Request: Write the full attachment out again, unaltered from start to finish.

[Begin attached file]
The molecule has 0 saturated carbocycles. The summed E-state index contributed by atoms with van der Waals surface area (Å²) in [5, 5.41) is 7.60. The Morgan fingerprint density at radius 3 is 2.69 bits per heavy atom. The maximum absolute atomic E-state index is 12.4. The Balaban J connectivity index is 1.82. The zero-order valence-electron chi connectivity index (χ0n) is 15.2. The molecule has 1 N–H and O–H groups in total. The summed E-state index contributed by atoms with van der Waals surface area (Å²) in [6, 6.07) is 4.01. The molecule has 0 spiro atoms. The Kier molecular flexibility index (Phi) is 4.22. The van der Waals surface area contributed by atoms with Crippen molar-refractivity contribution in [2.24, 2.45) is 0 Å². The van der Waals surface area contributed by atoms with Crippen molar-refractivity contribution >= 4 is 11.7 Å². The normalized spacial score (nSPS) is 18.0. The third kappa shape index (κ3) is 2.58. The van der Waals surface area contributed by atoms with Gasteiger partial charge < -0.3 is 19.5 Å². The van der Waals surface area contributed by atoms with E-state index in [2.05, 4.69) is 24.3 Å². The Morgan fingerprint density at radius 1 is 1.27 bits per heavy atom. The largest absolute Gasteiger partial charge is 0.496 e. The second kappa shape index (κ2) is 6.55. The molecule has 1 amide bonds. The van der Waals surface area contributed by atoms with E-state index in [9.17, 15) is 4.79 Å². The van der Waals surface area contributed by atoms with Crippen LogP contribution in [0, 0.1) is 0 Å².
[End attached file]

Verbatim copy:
The molecule has 0 saturated carbocycles. The summed E-state index contributed by atoms with van der Waals surface area (Å²) in [5, 5.41) is 7.60. The Morgan fingerprint density at radius 3 is 2.69 bits per heavy atom. The maximum absolute atomic E-state index is 12.4. The Balaban J connectivity index is 1.82. The zero-order valence-electron chi connectivity index (χ0n) is 15.2. The molecule has 1 N–H and O–H groups in total. The summed E-state index contributed by atoms with van der Waals surface area (Å²) in [6, 6.07) is 4.01. The molecule has 0 spiro atoms. The Kier molecular flexibility index (Phi) is 4.22. The van der Waals surface area contributed by atoms with Crippen molar-refractivity contribution in [2.24, 2.45) is 0 Å². The van der Waals surface area contributed by atoms with Crippen molar-refractivity contribution >= 4 is 11.7 Å². The normalized spacial score (nSPS) is 18.0. The third kappa shape index (κ3) is 2.58. The van der Waals surface area contributed by atoms with Gasteiger partial charge < -0.3 is 19.5 Å². The van der Waals surface area contributed by atoms with E-state index in [2.05, 4.69) is 24.3 Å². The Morgan fingerprint density at radius 1 is 1.27 bits per heavy atom. The largest absolute Gasteiger partial charge is 0.496 e. The second kappa shape index (κ2) is 6.55. The molecule has 1 amide bonds. The van der Waals surface area contributed by atoms with E-state index in [9.17, 15) is 4.79 Å². The van der Waals surface area contributed by atoms with Crippen LogP contribution in [0, 0.1) is 0 Å².